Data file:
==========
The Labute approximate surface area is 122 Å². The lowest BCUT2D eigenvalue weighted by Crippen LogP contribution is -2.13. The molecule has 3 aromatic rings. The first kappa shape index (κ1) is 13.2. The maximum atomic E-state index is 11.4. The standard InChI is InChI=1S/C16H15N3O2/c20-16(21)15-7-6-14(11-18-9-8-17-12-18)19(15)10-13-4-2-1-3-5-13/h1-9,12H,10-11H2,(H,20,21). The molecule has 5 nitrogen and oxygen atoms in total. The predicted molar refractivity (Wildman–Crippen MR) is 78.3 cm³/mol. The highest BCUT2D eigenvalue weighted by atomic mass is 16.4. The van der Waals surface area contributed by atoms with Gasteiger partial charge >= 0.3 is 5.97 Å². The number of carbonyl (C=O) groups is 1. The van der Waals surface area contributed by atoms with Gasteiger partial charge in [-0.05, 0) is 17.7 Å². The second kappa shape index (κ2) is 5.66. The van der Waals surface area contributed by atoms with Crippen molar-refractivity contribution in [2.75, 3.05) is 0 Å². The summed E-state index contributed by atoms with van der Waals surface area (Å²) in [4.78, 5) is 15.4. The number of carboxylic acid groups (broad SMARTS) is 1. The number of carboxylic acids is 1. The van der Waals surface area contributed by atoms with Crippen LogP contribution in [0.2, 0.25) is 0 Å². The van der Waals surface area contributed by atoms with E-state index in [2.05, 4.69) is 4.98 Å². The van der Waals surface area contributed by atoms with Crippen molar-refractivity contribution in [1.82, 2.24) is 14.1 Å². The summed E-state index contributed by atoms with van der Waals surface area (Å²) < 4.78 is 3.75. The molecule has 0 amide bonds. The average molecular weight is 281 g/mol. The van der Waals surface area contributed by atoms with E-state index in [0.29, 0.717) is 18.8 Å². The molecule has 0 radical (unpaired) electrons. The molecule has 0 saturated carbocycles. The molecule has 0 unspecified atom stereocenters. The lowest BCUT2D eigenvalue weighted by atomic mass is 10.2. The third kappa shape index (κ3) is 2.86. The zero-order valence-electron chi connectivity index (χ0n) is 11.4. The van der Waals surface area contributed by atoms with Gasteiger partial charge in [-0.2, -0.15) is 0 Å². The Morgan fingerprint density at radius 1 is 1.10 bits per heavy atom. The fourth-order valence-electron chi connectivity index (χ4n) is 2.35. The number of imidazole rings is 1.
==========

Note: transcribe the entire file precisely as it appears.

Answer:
The Labute approximate surface area is 122 Å². The lowest BCUT2D eigenvalue weighted by Crippen LogP contribution is -2.13. The molecule has 3 aromatic rings. The first kappa shape index (κ1) is 13.2. The maximum atomic E-state index is 11.4. The standard InChI is InChI=1S/C16H15N3O2/c20-16(21)15-7-6-14(11-18-9-8-17-12-18)19(15)10-13-4-2-1-3-5-13/h1-9,12H,10-11H2,(H,20,21). The molecule has 5 nitrogen and oxygen atoms in total. The predicted molar refractivity (Wildman–Crippen MR) is 78.3 cm³/mol. The highest BCUT2D eigenvalue weighted by atomic mass is 16.4. The van der Waals surface area contributed by atoms with Gasteiger partial charge >= 0.3 is 5.97 Å². The number of carbonyl (C=O) groups is 1. The van der Waals surface area contributed by atoms with Gasteiger partial charge in [-0.05, 0) is 17.7 Å². The second kappa shape index (κ2) is 5.66. The van der Waals surface area contributed by atoms with Crippen molar-refractivity contribution in [2.75, 3.05) is 0 Å². The summed E-state index contributed by atoms with van der Waals surface area (Å²) in [4.78, 5) is 15.4. The number of carboxylic acid groups (broad SMARTS) is 1. The number of carboxylic acids is 1. The van der Waals surface area contributed by atoms with Crippen LogP contribution in [0.2, 0.25) is 0 Å². The van der Waals surface area contributed by atoms with E-state index in [2.05, 4.69) is 4.98 Å². The van der Waals surface area contributed by atoms with Crippen molar-refractivity contribution in [1.82, 2.24) is 14.1 Å². The summed E-state index contributed by atoms with van der Waals surface area (Å²) < 4.78 is 3.75. The molecule has 0 amide bonds. The average molecular weight is 281 g/mol. The van der Waals surface area contributed by atoms with E-state index in [0.29, 0.717) is 18.8 Å². The molecule has 0 radical (unpaired) electrons. The molecule has 0 saturated carbocycles. The molecule has 0 unspecified atom stereocenters. The lowest BCUT2D eigenvalue weighted by atomic mass is 10.2. The third kappa shape index (κ3) is 2.86. The zero-order valence-electron chi connectivity index (χ0n) is 11.4. The van der Waals surface area contributed by atoms with Gasteiger partial charge in [-0.2, -0.15) is 0 Å². The Morgan fingerprint density at radius 1 is 1.10 bits per heavy atom. The fourth-order valence-electron chi connectivity index (χ4n) is 2.35. The number of imidazole rings is 1.